testssl.sh v3.0 rc4 releases: Testing TLS/SSL encryption anywhere on any port

testssl.sh is a free command line tool which checks a server’s service on any port for the support of TLS/SSL cyphers, protocols as well as some cryptographic flaws.

Key features

  • Clear output: you can tell easily whether anything is good or bad
  • Ease of installation: It works for Linux, Darwin, FreeBSD, NetBSD and MSYS2/Cygwin out of the box: no need to install or configure something, no gems, CPAN, pip or the like.
  • Flexibility: You can test any SSL/TLS enabled and STARTTLS service, not only web servers at port 443
  • Toolbox: Several command line options help you to run YOUR test and configure YOUR output
  • Reliability: features are tested thoroughly
  • Verbosity: If a particular check cannot be performed because of a missing capability on your client side, you’ll get a warning
  • Privacy: It’s only you who sees the result, not a third party
  • Freedom: It’s 100% open source. You can look at the code, see what’s going on and you can change it.
  • Heck, even the development is open (github)

testssl.sh URI as the default invocation does the so-called default run which does a number of checks and puts out the results colourized (ANSI and termcap) on the screen. It does every check listed below except -E which are (order of appearance):

  1. displays a banner (see below), does a DNS lookup also for further IP addresses and does for the returned IP address a reverse lookup. Last but not least a service check is being done.
  2. SSL/TLS protocol check
  3. standard cipher categories to give you upfront an idea for the ciphers supported
  4. checks (perfect) forward secrecy: ciphers and elliptical curves
  5. server preferences (server order)
  6. server defaults (certificate info, TLS extensions, session information)
  7. HTTP header (if HTTP detected or being forced via --assume-http)
  8. vulnerabilities
  9. testing each of 359 ciphers
  10. client simulation

Changelog v3.0 rc3

This is the third release candidate of testssl.sh 3.0 to reflect the recent changes. All distributors and others who use it also for production-like environment are encouraged to switch to this branch as 2.9.5 won’t be supported anymore once 3.0 has been released: Bug fixing will take place only here.

Changes, TL;DR:

  • add SSLv2 ciphers *total ciphers now being tested for: 370)
  • updated client simulation data
  • TLS 1.3 improvements
  • STARTTLS NNTP support
  • STARTTLS XMPP faster and more reliable
  • include DH groups (primes) in pfs section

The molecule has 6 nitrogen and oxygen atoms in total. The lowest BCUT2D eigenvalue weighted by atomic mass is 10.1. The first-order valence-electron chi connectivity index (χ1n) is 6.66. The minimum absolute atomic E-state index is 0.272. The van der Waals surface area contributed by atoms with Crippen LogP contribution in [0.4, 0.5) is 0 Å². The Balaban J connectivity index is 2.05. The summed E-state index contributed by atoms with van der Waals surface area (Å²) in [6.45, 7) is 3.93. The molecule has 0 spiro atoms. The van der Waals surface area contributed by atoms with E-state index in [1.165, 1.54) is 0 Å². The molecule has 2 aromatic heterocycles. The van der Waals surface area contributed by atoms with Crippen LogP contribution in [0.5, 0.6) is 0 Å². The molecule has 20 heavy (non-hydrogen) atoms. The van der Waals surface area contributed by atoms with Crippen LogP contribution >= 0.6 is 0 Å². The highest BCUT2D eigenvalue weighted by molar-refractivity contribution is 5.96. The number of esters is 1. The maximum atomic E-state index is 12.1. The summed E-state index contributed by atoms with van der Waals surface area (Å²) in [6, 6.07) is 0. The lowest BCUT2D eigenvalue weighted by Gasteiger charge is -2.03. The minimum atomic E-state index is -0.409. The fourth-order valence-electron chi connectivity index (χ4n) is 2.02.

• Fix TCP fragmentation under remaining OS: FreeBSD / Mac OS X
  • further bugfixes and clarifications

Please note that if you’re using the program for a paid or free public service you need mention where you got this program from.


git clone –depth 1 https://github.com/drwetter/testssl.sh.git



     "testssl.sh [options] <URI>"    or    "testssl.sh <options>"

"testssl.sh <options>", where <options> is:

     --help                        what you're looking at
     -b, --banner                  displays banner + version of testssl.sh
     -v, --version                 same as previous
     -V, --local                   pretty print all local ciphers
     -V, --local <pattern>         which local ciphers with <pattern> are available? If pattern is not a number: word match

     <pattern>                     is always an ignore case word pattern of cipher hexcode or any other string in the name, kx or bits

"testssl.sh <URI>", where <URI> is:

     <URI>                         host|host:port|URL|URL:port   port 443 is default, URL can only contain HTTPS protocol)

"testssl.sh [options] <URI>", where [options] is:

     -t, --starttls <protocol>     Does a default run against a STARTTLS enabled <protocol,
                                   protocol is <ftp|smtp|pop3|imap|xmpp|telnet|ldap|postgres|mysql> (latter 4 require supplied openssl)
     --xmpphost <to_domain>        For STARTTLS enabled XMPP it supplies the XML stream to-'' domain -- sometimes needed
     --mx <domain/host>            Tests MX records from high to low priority (STARTTLS, port 25)
     --file <fname|fname.gnmap>    Mass testing option: Reads command lines from <fname>, one line per instance.
                                   Comments via # allowed, EOF signals end of <fname>. Implicitly turns on "--warnings batch".
                                   Alternatively: nmap output in greppable format (-oG) (1x port per line allowed)
     --mode <serial|parallel>      Mass testing to be done serial (default) or parallel (--parallel is shortcut for the latter)

single check as <options>  ("testssl.sh URI" does everything except -E and -g):
     -e, --each-cipher             checks each local cipher remotely
     -E, --cipher-per-proto        checks those per protocol
     -s, --std, --standard         tests certain lists of cipher suites by strength
     -p, --protocols               checks TLS/SSL protocols (including SPDY/HTTP2)
     -S, --server-defaults         displays the server's default picks and certificate info
     -P, --server-preference       displays the server's picks: protocol+cipher
     -x, --single-cipher <pattern> tests matched <pattern> of ciphers
                                   (if <pattern> not a number: word match)
     -c, --client-simulation       test client simulations, see which client negotiates with cipher and protocol
     -h, --header, --headers       tests HSTS, HPKP, server/app banner, security headers, cookie, reverse proxy, IPv4 address

     -U, --vulnerable              tests all (of the following) vulnerabilities (if applicable)
     -H, --heartbleed              tests for Heartbleed vulnerability
     -I, --ccs, --ccs-injection    tests for CCS injection vulnerability
     -T, --ticketbleed             tests for Ticketbleed vulnerability in BigIP loadbalancers
     -BB, --robot                  tests for Return of Bleichenbacher's Oracle Threat (ROBOT) vulnerability
     -R, --renegotiation           tests for renegotiation vulnerabilities